Environmental Science 101
Population and Growth

Population Dynamics

Populations are dynamic entities.
Size and composition fluctuate in response to numerous factors:
     — seasonal and yearly changes in the environment
     — natural catastrophic events:
          forest fires, volcanic eruptions, hurricanes, drought, etc.
     — competition for resources between and within species.
Demography: statistical study of populations
     — Set of mathematical and graphical tools which describe populations and how they change.
     — Many of these tools were designed to study human population. (these will examined in more detail in another lecture)

Survivorship Curves

Graph of number of individuals surviving at each age interval versus time.
Type I:
     — Low mortality in early & middle years.
     — High mortality in older individuals.
     — Few offspring. Provide good care.
     — Humans and large mammals
Type II:
     — Mortality relatively constant; equally likely to occur at any point in life span.
     — Birds and small mammals
Type III:
     — Early ages experience highest mortality
     — Produce large numbers of offspring.
     — Provide little or no care.
     — Fish, trees and marine invertebrates

Population Growth

Deterministic equations to describe rate of change in size of population over time.
     — does not account for random events
Two basic models:
     — Exponential growth
     — Logistic growth
Neither model perfectly describes natural population growth.
     — provides points of comparison

Exponential Growth

Early pattern of accelerating population size
     — populations with abundant natural resources grow very rapidly
Growth Rate: number of organisms added in each reproductive generation
     — Often expressed as a multiplier factor (1x, 1.5x, 2x, 2.3x)
Exponential Population Growth: Nf = Ni + rNi
     — Nf is the final population number
     — Ni is the initial population number
     — r is the growth rate
          — Can be positive: growing population
          — Can be zero: unchanging population size
          — Can be negative: shrinking population
Exponential Growth Curves

American Plains Bison

Plains region of U.S. originally supported 15 to 100 million bison.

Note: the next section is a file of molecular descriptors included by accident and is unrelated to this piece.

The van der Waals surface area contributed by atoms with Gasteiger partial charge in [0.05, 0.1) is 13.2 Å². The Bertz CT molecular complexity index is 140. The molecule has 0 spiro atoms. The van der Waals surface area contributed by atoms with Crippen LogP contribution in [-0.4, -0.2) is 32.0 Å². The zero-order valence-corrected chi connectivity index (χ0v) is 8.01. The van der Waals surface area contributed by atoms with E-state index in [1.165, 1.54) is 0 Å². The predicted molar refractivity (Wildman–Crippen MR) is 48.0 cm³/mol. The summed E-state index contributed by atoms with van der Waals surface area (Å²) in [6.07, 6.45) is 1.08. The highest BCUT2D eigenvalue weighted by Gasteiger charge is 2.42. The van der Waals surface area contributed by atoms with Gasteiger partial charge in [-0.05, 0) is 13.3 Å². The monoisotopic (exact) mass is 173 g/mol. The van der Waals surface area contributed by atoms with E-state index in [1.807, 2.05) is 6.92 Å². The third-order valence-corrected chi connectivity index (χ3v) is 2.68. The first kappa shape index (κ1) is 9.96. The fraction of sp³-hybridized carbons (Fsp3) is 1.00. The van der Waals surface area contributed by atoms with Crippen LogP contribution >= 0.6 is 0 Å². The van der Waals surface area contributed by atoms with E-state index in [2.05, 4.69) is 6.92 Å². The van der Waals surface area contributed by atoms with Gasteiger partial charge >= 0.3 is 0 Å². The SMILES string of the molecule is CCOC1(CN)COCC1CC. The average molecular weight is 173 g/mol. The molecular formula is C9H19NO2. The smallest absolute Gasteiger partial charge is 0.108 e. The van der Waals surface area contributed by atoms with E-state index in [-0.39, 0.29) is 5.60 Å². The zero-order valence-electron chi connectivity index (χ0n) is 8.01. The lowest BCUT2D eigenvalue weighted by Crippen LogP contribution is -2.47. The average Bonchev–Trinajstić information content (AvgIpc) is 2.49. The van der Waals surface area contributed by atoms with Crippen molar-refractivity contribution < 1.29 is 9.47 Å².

1800’s: hunters decimated the wild bison populations.
     — aided by advancements in transportation and weaponry
1889: estimated 1,000 bison.
Early 1900’s: Programs to save bison from extinction.
Establishment of protected herds.
Herds started small, but grew quickly.
     — Due to plentiful resources and few predators.
Bison population in National Bison Range increased from 37 in 1909 to 577 in 1922.

Logistic Growth

Limited resources means that exponential growth cannot continue indefinitely.
Exponential growth may occur in environments where there are few individuals and plentiful resources.
When number of individuals grows large:
     — Resources will become depleted or limited by replacement processes.
     — Growth rate will slow down.
Growth rate will plateau or level off.

Carrying Capacity

The maximum population size that a particular environment can sustain.
     — K = carrying capacity
     — number of individuals that can be added to a population and supported by the environment.
Population growth can be express with the equation:
Logistic Population Growth: Nf = Ni + rNi × [(K − Ni)/K]
For small populations, growth will be close to exponential.
But as population increases, the limiting factor becomes greater, slowing growth.
Growth rate then levels off as population numbers approach the carrying capacity.

Logistic Growth

Logistic Growth Curves

Flour Beetle (Tribolium confusum)

8 pairs of beetles were placed in 16 grams of flour.
32 pairs of beetles were placed in 64 grams of flour.
Flour was renewed every 13 to 23 days (17 days average), and the number of beetles were counted.
Limited food supply, limits number of beetles that can survive.
Notice that population size exceeds carrying capacity a short periods of time and then falls below the carrying capacity.
Population size then tends to oscillate above and below the carrying capacity.

Intraspecific Competition

Logistic model assumes that every individual within a population will have equal access to resources.
     For plants: water, sunlight, nutrients, space to grow
     For animals: food, water, shelter, nesting space, mates
Carrying capacity can also be reduced by the accumulation of waste.
Phenotypic variation among individuals means some individuals will be better adapted to their environment than others.
Intraspecific competition: Competition for resources among population members of the same species.